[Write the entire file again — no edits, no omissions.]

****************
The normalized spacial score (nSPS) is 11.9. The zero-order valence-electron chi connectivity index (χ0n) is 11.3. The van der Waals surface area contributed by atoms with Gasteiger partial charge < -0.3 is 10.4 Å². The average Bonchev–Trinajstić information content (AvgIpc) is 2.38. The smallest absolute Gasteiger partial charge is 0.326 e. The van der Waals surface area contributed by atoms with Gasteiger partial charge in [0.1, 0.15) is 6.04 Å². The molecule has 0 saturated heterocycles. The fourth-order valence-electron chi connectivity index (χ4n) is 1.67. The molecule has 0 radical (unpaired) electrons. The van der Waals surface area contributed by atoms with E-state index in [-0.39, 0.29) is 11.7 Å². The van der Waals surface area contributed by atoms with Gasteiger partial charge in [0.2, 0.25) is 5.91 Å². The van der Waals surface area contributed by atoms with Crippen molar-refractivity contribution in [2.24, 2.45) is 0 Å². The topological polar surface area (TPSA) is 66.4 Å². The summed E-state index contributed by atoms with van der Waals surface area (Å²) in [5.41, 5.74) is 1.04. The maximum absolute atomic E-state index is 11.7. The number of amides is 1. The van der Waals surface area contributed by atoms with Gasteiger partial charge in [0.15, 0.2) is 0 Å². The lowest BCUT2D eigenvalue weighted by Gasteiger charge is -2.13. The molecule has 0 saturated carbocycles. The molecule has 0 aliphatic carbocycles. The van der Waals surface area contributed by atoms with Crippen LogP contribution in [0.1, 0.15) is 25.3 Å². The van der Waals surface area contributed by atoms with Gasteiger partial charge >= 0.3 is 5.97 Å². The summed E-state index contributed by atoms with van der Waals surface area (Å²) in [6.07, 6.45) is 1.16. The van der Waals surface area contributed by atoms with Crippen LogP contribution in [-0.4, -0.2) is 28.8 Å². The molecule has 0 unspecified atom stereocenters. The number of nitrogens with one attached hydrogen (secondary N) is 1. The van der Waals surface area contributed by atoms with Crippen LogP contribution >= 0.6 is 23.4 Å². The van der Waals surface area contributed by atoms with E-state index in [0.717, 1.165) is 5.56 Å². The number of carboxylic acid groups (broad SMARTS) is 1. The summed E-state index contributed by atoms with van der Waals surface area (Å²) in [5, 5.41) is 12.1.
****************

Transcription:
The normalized spacial score (nSPS) is 11.9. The zero-order valence-electron chi connectivity index (χ0n) is 11.3. The van der Waals surface area contributed by atoms with Gasteiger partial charge < -0.3 is 10.4 Å². The average Bonchev–Trinajstić information content (AvgIpc) is 2.38. The smallest absolute Gasteiger partial charge is 0.326 e. The van der Waals surface area contributed by atoms with Gasteiger partial charge in [0.1, 0.15) is 6.04 Å². The molecule has 0 saturated heterocycles. The fourth-order valence-electron chi connectivity index (χ4n) is 1.67. The molecule has 0 radical (unpaired) electrons. The van der Waals surface area contributed by atoms with E-state index in [-0.39, 0.29) is 11.7 Å². The van der Waals surface area contributed by atoms with Gasteiger partial charge in [0.2, 0.25) is 5.91 Å². The van der Waals surface area contributed by atoms with Crippen molar-refractivity contribution in [2.24, 2.45) is 0 Å². The topological polar surface area (TPSA) is 66.4 Å². The summed E-state index contributed by atoms with van der Waals surface area (Å²) in [5.41, 5.74) is 1.04. The maximum absolute atomic E-state index is 11.7. The number of amides is 1. The van der Waals surface area contributed by atoms with Gasteiger partial charge in [0.15, 0.2) is 0 Å². The lowest BCUT2D eigenvalue weighted by Gasteiger charge is -2.13. The molecule has 0 saturated carbocycles. The molecule has 0 aliphatic carbocycles. The van der Waals surface area contributed by atoms with Crippen LogP contribution in [0.1, 0.15) is 25.3 Å². The van der Waals surface area contributed by atoms with Gasteiger partial charge >= 0.3 is 5.97 Å². The summed E-state index contributed by atoms with van der Waals surface area (Å²) in [6.07, 6.45) is 1.16. The van der Waals surface area contributed by atoms with Crippen LogP contribution in [-0.4, -0.2) is 28.8 Å². The molecule has 0 unspecified atom stereocenters. The number of nitrogens with one attached hydrogen (secondary N) is 1. The van der Waals surface area contributed by atoms with Crippen LogP contribution >= 0.6 is 23.4 Å². The van der Waals surface area contributed by atoms with E-state index in [0.717, 1.165) is 5.56 Å². The number of carboxylic acid groups (broad SMARTS) is 1. The summed E-state index contributed by atoms with van der Waals surface area (Å²) in [5, 5.41) is 12.1.